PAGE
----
Martial law probe to look at surveillance of Sewol familiesThe special probe starting Monday into a military intelligence unit’s drafting of plans to impose martial law last year will also examine the unit’s alleged surveillance of the relatives of Sewol ferry victims.
With the dust barely settled from the disclosure of a document on July 5 that showed the Defense Security Command (DSC) had drawn up plans for a possible imposition of martial law in case the Constitutional Court decided not to remove President Park Geun-hye from office in March 2017, the Ministry of National Defense on Thursday released the results of a separate investigation showing the DSC allegedly spied on the Sewol victims’ families and attempted to sway public opinion in favor of the Park administration in the aftermath of the tragic sinking.
On Wednesday, the Defense Ministry - under orders from President Moon Jae-in - appointed Air Force Col. Jeon Ik-soo to head a special investigation team comprised of 10 military prosecutors from the Navy and Air Force and two dozen investigators dispatched from the prosecutors’ office. The probe will proceed until Aug. 10, the ministry said.
The investigative team will be split in two, with one group looking into the martial law plans and the other the Sewol ferry surveillance. A figure central to both cases is Maj. Gen. So Kang-won, the DSC’s current chief of staff, who was head of the unit’s Gwangju branch in 2014.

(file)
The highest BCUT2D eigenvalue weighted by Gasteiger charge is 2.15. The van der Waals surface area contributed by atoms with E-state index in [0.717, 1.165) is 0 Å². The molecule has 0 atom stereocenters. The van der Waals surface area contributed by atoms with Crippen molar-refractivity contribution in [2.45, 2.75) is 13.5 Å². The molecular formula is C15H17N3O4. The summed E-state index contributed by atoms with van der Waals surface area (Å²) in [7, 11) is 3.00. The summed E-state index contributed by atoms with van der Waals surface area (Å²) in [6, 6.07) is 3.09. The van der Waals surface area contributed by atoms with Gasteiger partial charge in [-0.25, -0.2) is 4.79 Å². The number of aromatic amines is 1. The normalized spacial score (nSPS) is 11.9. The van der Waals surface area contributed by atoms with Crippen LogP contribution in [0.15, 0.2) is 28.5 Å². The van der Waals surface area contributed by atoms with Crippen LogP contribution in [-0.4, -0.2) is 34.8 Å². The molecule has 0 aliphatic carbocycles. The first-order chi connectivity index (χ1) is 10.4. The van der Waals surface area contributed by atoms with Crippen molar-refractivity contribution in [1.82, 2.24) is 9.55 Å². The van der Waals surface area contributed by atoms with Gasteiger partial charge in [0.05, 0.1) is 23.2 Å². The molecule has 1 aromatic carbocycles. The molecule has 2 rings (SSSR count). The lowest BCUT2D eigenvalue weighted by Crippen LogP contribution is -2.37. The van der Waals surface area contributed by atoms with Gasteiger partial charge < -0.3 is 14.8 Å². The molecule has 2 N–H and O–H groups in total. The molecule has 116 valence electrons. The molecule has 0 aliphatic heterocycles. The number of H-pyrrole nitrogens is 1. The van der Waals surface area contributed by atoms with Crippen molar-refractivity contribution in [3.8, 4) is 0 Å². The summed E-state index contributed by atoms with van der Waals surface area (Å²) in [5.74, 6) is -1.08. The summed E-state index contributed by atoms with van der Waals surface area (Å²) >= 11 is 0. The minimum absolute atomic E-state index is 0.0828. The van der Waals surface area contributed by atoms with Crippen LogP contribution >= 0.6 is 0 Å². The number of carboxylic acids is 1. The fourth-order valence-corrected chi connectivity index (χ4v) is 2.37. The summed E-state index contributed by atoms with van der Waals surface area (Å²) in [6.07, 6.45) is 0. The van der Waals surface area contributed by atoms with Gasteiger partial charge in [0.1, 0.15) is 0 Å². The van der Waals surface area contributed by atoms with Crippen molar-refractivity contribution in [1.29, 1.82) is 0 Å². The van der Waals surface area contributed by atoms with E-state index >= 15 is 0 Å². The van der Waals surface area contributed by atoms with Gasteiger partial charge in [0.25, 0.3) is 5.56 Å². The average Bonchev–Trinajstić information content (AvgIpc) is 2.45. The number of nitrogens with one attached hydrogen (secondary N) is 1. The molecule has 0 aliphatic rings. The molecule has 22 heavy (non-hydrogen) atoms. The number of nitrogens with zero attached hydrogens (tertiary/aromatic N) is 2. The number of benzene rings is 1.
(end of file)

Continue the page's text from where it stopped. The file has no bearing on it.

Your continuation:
The Defense Ministry’s reports show that So was involved in the DSC’s special task force designed to engineer a political environment favorable to the Park Blue House following the Sewol ferry sinking in April 2014, in part by reining in victims’ families critical of the administration’s botched rescue operation.
In one document, the DSC classified victims’ families into three different categories - hardline, moderate and soft-line - based on their attitudes toward the Park administration, and contained information on the families’ political activity up to six months prior to the sinking from November 2013.
These revelations, in addition to the March 2017 martial law plans that described progressive protesters as “North Korea-followers” and justified suppressing dissent violently to restore order, seem to be evidence that military officials in the DSC meddled in political affairs throughout the Park administration.
A high-ranking military official, who asked not to be named, said the orders to draft martial law plans probably came to So from then-DSC chief Cho Hyun-chun, who in turn received them from then-Defense Minister Han Min-koo. These figures, as well as Lt. Gen. Lee Jae-su, who was DSC chief throughout the Sewol surveillance case, are likely to be investigated.
If evidence emerges that the top echelons of the Park administration were aware of the martial law plans and Sewol surveillance, former Blue House national security adviser Kim Kwan-jin and the jailed former president herself are expected to be questioned.
BY SHIM KYU-SEOK [firstname.lastname@example.org]